The US National Academies (of Engineering, Medicine and Sciences) recently issued a decadal survey report on the field of biological physics titled Physics of Life, which can be read and downloaded at The purpose of this editorial is to summarize a few prominent points discussed in the section on biophysics education and thereby stimulate readers of The Biophysicist to examine the report itself. In addition, we wish to solicit from the greater biophysics education community (including biology, chemistry, physics, bioengineering, materials engineering, and so on) a response as to how the findings of the report can impact and improve biophysics education at the international and interdisciplinary levels. These can be submitted to this journal. (This can be done via the submission site: Choose article type: “Book Reviews and Comments.” Comments are generally limited to 1 journal page.) Responses that relate to the education section of the report, that are novel, and that are of general interest to biophysics education may be selected for publication as comments.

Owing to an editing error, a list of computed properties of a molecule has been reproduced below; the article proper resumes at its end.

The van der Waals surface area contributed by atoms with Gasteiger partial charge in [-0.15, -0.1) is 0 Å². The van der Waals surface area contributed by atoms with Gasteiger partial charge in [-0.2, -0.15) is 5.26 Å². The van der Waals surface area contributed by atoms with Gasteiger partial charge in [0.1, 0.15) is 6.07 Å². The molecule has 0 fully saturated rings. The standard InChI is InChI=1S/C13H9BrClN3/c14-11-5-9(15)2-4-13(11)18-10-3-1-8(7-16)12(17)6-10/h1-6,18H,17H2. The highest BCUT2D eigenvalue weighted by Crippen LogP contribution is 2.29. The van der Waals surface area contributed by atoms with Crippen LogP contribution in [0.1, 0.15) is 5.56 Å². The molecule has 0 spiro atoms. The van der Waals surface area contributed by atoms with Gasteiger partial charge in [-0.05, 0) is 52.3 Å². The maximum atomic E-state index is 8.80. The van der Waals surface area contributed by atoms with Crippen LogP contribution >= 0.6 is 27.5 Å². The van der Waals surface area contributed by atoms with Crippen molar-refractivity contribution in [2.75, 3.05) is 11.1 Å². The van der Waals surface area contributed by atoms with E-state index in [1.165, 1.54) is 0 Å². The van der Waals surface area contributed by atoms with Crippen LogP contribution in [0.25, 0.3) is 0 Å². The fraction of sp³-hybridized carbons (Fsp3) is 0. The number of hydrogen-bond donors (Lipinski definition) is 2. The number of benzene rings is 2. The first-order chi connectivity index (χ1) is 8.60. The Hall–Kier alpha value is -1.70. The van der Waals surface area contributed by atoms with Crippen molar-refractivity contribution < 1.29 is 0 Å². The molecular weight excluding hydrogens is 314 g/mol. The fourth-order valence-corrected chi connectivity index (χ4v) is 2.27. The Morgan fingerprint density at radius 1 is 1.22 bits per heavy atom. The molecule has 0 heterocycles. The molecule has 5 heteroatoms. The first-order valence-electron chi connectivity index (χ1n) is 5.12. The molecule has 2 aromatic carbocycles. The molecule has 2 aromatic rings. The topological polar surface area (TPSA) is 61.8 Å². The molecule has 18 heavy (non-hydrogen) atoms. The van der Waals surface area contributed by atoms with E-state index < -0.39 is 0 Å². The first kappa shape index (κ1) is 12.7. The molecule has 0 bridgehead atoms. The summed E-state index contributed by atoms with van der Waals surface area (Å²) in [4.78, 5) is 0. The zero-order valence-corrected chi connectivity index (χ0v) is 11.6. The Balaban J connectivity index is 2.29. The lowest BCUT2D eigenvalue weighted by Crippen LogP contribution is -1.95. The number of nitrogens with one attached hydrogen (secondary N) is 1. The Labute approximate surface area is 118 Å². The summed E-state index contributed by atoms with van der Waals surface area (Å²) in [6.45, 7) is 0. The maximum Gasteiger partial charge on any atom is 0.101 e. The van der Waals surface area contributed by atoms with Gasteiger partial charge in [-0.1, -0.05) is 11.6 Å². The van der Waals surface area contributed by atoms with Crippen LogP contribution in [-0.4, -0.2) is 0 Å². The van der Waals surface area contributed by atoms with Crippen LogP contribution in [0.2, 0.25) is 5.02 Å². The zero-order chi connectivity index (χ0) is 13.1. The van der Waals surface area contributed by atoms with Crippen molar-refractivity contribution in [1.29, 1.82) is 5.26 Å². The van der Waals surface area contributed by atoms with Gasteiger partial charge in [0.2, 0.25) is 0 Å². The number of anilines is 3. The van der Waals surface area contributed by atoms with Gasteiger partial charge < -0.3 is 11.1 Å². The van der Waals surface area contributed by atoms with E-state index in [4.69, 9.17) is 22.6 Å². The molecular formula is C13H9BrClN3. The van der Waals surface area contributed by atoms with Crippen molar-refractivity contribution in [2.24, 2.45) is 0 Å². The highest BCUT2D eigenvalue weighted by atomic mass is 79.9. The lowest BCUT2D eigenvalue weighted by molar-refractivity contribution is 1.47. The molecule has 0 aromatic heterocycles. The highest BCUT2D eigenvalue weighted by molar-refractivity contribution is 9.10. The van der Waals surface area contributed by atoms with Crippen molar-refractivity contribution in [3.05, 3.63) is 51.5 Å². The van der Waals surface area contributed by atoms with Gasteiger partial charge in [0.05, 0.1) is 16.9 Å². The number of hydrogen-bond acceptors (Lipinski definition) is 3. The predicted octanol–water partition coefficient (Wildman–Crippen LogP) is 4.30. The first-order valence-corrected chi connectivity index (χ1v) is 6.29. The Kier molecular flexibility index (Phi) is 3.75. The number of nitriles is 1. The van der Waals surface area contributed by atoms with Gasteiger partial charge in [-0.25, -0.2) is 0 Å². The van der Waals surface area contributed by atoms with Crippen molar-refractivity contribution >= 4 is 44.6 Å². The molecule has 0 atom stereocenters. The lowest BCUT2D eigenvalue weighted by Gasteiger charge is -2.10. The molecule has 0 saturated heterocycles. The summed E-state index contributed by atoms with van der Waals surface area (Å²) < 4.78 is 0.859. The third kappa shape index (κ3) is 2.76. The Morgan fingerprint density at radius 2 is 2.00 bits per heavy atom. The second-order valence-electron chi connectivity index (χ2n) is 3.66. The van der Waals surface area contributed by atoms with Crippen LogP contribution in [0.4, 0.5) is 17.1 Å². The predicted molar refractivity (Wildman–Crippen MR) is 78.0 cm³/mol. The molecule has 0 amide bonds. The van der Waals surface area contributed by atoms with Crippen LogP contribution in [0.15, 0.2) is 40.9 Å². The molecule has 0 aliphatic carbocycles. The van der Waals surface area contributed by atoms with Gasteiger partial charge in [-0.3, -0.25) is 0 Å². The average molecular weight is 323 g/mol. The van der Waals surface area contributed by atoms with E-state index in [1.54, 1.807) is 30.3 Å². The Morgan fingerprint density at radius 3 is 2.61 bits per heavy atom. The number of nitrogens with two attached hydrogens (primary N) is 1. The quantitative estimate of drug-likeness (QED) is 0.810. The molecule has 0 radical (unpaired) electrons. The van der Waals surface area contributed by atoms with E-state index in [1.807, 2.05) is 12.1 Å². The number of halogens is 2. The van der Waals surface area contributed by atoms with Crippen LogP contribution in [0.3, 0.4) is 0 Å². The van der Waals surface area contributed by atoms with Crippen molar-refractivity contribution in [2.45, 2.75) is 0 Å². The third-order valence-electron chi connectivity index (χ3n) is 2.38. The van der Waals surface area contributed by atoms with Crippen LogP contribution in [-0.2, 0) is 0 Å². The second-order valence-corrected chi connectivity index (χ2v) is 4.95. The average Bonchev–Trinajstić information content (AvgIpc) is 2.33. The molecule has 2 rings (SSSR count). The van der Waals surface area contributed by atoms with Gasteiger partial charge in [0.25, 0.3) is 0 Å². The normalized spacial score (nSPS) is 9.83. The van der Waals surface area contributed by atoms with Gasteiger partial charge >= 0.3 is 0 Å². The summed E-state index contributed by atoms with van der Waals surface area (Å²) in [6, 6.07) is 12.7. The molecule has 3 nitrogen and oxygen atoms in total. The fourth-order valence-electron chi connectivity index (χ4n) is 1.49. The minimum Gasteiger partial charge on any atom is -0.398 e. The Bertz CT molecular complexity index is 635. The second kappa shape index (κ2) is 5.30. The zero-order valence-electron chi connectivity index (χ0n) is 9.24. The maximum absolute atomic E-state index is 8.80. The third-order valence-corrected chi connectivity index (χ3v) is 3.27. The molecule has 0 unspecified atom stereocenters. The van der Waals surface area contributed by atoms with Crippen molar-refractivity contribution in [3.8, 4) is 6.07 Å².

The report was written as a consensus by a distinguished committee of scientists headed by its chair, Professor William Bialek of Princeton University. The committee also solicited ideas from other colleagues with complementary expertise as well as input from 2 town meetings: one held at the Biophysical Society meeting and the other held with the Division of Biological Physics of the American Physical Society. The report includes a summary of the big questions in the field (e.g., How do macroscopic functions of life emerge from interactions among many microscopic constituents?), the relationship of biological physics to other fields (e.g., physics, chemistry, biology, health, medicine, and technology), and how education, funding, collaboration, and inclusion are important in realizing the full promise of the field. The introduction section discusses the relation between biophysics (and computational biology), often seen to revolve around the development and use of physics “tools” to solve biological problems, in contrast to biological physics as a subfield of physics itself. This relationship is dynamic, and the distinction may fade in time; what is important are the research accomplishments that answer interesting and important scientific questions. It is not the point of this editorial nor the role of this journal to debate the current nomenclature of the field. The Biophysicist's mandate as an academic journal is to provide a home for articles on how biophysics education can be conceptually studied (as a subfield of science education) and to apply this understanding to the development of new teaching and learning tools, methodologies, and assessments.